Pratigya Campaign Study finds 20-weeks Gestating Women Taking Legal Support for MTP Request
A legal analysis of Supreme Court and High Court Judgements in India to assess the judiciary’s role in access to safe abortion conducted by Pratigya Campaign.
L- R: Mr. V.S Chandrashekar, Pratigya Campaign Advisory Group Member and Chief Executive Officer, Foundation for Reproductive Health Services India, Honbl (retd.) Justice Mridula Bhatkar, Ms. Anubha Rastogi, Pratigya Campaign Advisory Group Member and Independent Lawyer and Mr. Raunaq Chandrashekar, Analyst, BowerGroupAsia.
Pratigya Campaign for Gender Equality and Safe Abortion has launched a report assessing the judiciary's role in access to safe abortion in India. The research was carried out to analyse Supreme Court and High Court judgements on Medical Termination of Pregnancy (MTP) requests from June 2016 to April 2019 in order to determine the patterns and the inconsistencies in how the judiciary enforces the abortion law in India. The study finds that over the last three years, 194 writ petitions have been filed at the Supreme Court and High Courts, seeking permission to terminate their pregnancies. Out of the 194 petitions, 21 cases went to Supreme Court, while 173 were filed at various High Courts.
All cases petitioned at the Supreme Court were above 20 weeks of gestation, five of which were rape cases and 15 involved cases of foetal abnormalities. The Supreme Court denied five cases and permitted 15 MTP requests. Among the five cases denied by the court, three involved foetal abnormalities, where each case had a foetus between 26-28 weeks gestation. The Supreme Court followed the opinion of the medical boards, set up to examine the woman, to decide the judgement in these cases.
Out of the 173 cases before the High Courts in India, MTPs were permitted in 139 cases and denied in 29 cases; the remaining were withdrawn. Among all High Courts, the Bombay High Court witnessed the largest share of petitions with 88 women appealing before the court. The study finds that 40 women who petitioned the High Courts were below 20 weeks of gestation. This is an alarming development, as it marks a departure from the provisions of the MTP Act which allows medical termination of pregnancies up to 20 weeks gestation. A notable number of cases under 20 weeks were a result of rape. Even though all of these cases were allowed by the court, the fact that they reached court is a cause for worry and points towards the difficulties women face while accessing abortion.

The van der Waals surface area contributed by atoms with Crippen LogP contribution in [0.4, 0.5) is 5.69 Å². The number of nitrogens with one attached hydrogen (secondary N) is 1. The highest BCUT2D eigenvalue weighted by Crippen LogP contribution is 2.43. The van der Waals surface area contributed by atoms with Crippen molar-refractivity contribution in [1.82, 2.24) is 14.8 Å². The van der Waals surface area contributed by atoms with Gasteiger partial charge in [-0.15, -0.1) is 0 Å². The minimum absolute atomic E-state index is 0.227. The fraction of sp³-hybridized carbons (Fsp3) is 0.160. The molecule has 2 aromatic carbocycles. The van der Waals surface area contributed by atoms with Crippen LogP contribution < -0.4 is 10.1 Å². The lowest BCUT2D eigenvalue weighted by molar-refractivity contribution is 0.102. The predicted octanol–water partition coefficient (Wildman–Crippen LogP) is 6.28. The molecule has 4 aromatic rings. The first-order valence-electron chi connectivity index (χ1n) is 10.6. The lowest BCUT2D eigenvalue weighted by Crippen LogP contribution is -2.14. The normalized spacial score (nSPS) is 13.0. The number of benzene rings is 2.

The findings reveal that 73 petitioners knocked on High Courts’ door to seek permission for MTP, citing potential foetal abnormalities. Out of these, the courts allowed 63 requests and turned down 10. Out of the 73 petitions, 62 involved foetuses with gestation beyond 20 weeks. Most of these abnormalities are detectable only after 20 weeks gestation, leaving women no choice but to reach out to the court for permission to abort. Further, the report notes that judiciary tends to rely on court-appointed medical boards to make a judgement. These boards often examine the women from scratch, ignoring the opinion of the doctors consulted women beforehand, thereby neglecting the role of the woman and her medical provider in decision-making.
Speaking at the launch of the report, V.S Chandrashekar, Pratigya Campaign Advisory Group Member and Chief Executive Officer, Foundation for Reproductive Health Services India said, "The study clearly shows that women with pregnancies even below 20 weeks gestation are going to the court to seek permission for MTP. These cases clearly defy the provisions of the MTP Act and represent major problems in access to abortion. These women have to further face a long and tiring process, where they are subject to examination before the medical boards, despite having consulted their own providers. The entire process adds to the trauma for women and girls and is a violation of their rights. "
Commenting on the legal aspect in India and the study findings, Anubha Rastogi, Pratigya Campaign Advisory Group Member and Independent Lawyer, said, " Till the time the amendments are passed by the Parliament, the Judiciary should lay down comprehensive guidelines that keep the woman and her wellbeing at the centre of any decision-making on permission for MTP. Attention should be paid to the woman's wellbeing and her circumstances, which include her financial capacity to raise a child, the mental trauma of having to carry an unintended pregnancy to term, and capacity to raise a child with special needs."
Pratigya Campaign proposes the following key recommendations:
· The Ministry of Health and Family Welfare (MoHFW) should issue a public statement, which clarifies that a pregnant woman is not required to approach the court for permission while seeking MTP if the foetus is under 20 weeks of gestation.
· The MTP Amendment Bill, 2014 should be tabled and passed in the parliament with all amendments proposed. The report also proposes to add a provision to allow abortion in all rape cases, regardless of gestation due to the associated mental and physical trauma.
· The Supreme Court should lay down comprehensive jurisprudence that clarifies the act to ensure justice delivery is consistent across states and permit all cases under 20 weeks.